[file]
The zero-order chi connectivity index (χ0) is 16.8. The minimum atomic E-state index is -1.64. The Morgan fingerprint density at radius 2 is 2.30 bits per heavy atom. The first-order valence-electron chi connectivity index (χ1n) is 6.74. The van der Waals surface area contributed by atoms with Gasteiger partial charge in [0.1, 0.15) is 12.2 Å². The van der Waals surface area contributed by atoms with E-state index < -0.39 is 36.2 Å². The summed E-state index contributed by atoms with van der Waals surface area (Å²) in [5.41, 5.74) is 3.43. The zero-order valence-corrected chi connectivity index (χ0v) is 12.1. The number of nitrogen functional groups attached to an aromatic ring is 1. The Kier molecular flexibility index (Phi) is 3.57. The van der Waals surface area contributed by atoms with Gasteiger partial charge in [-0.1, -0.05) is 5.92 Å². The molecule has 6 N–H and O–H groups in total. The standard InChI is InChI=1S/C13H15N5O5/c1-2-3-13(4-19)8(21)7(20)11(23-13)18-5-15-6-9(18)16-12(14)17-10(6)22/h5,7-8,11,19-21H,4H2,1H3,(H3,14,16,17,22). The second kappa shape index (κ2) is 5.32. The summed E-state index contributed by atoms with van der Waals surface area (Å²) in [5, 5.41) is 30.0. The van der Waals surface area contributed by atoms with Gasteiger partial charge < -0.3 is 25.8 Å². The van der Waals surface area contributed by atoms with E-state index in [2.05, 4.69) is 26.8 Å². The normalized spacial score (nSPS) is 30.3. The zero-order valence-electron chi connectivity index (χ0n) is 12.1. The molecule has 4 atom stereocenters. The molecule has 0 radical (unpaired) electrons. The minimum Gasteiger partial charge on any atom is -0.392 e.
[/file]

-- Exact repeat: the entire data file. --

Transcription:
The zero-order chi connectivity index (χ0) is 16.8. The minimum atomic E-state index is -1.64. The Morgan fingerprint density at radius 2 is 2.30 bits per heavy atom. The first-order valence-electron chi connectivity index (χ1n) is 6.74. The van der Waals surface area contributed by atoms with Gasteiger partial charge in [0.1, 0.15) is 12.2 Å². The van der Waals surface area contributed by atoms with E-state index < -0.39 is 36.2 Å². The summed E-state index contributed by atoms with van der Waals surface area (Å²) in [5.41, 5.74) is 3.43. The zero-order valence-corrected chi connectivity index (χ0v) is 12.1. The number of nitrogen functional groups attached to an aromatic ring is 1. The Kier molecular flexibility index (Phi) is 3.57. The van der Waals surface area contributed by atoms with Gasteiger partial charge in [-0.1, -0.05) is 5.92 Å². The molecule has 6 N–H and O–H groups in total. The standard InChI is InChI=1S/C13H15N5O5/c1-2-3-13(4-19)8(21)7(20)11(23-13)18-5-15-6-9(18)16-12(14)17-10(6)22/h5,7-8,11,19-21H,4H2,1H3,(H3,14,16,17,22). The second kappa shape index (κ2) is 5.32. The summed E-state index contributed by atoms with van der Waals surface area (Å²) in [5, 5.41) is 30.0. The van der Waals surface area contributed by atoms with Gasteiger partial charge < -0.3 is 25.8 Å². The van der Waals surface area contributed by atoms with E-state index in [2.05, 4.69) is 26.8 Å². The normalized spacial score (nSPS) is 30.3. The zero-order valence-electron chi connectivity index (χ0n) is 12.1. The molecule has 4 atom stereocenters. The molecule has 0 radical (unpaired) electrons. The minimum Gasteiger partial charge on any atom is -0.392 e.